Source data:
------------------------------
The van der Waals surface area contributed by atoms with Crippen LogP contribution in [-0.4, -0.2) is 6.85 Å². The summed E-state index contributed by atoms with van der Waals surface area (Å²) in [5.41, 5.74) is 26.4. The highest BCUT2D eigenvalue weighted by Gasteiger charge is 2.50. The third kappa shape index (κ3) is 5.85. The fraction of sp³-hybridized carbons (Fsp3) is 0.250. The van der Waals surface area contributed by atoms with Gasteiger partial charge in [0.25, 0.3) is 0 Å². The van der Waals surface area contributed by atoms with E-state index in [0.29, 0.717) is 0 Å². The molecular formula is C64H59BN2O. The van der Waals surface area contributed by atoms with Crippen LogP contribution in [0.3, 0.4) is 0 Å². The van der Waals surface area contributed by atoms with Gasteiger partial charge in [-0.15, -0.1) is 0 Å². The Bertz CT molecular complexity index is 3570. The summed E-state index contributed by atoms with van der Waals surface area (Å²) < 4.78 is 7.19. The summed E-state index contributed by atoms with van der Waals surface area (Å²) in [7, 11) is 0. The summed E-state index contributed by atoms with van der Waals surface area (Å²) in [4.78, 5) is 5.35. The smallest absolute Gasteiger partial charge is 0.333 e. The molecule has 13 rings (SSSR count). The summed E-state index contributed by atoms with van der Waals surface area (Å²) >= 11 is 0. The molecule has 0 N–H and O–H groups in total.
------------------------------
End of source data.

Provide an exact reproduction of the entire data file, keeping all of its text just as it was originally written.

The van der Waals surface area contributed by atoms with Crippen LogP contribution in [-0.4, -0.2) is 6.85 Å². The summed E-state index contributed by atoms with van der Waals surface area (Å²) in [5.41, 5.74) is 26.4. The highest BCUT2D eigenvalue weighted by Gasteiger charge is 2.50. The third kappa shape index (κ3) is 5.85. The fraction of sp³-hybridized carbons (Fsp3) is 0.250. The van der Waals surface area contributed by atoms with Gasteiger partial charge in [0.25, 0.3) is 0 Å². The van der Waals surface area contributed by atoms with E-state index in [0.29, 0.717) is 0 Å². The molecular formula is C64H59BN2O. The van der Waals surface area contributed by atoms with Crippen LogP contribution in [0.3, 0.4) is 0 Å². The van der Waals surface area contributed by atoms with Gasteiger partial charge in [-0.15, -0.1) is 0 Å². The Bertz CT molecular complexity index is 3570. The summed E-state index contributed by atoms with van der Waals surface area (Å²) < 4.78 is 7.19. The summed E-state index contributed by atoms with van der Waals surface area (Å²) in [7, 11) is 0. The summed E-state index contributed by atoms with van der Waals surface area (Å²) in [4.78, 5) is 5.35. The smallest absolute Gasteiger partial charge is 0.333 e. The molecule has 13 rings (SSSR count). The summed E-state index contributed by atoms with van der Waals surface area (Å²) >= 11 is 0. The molecule has 0 N–H and O–H groups in total.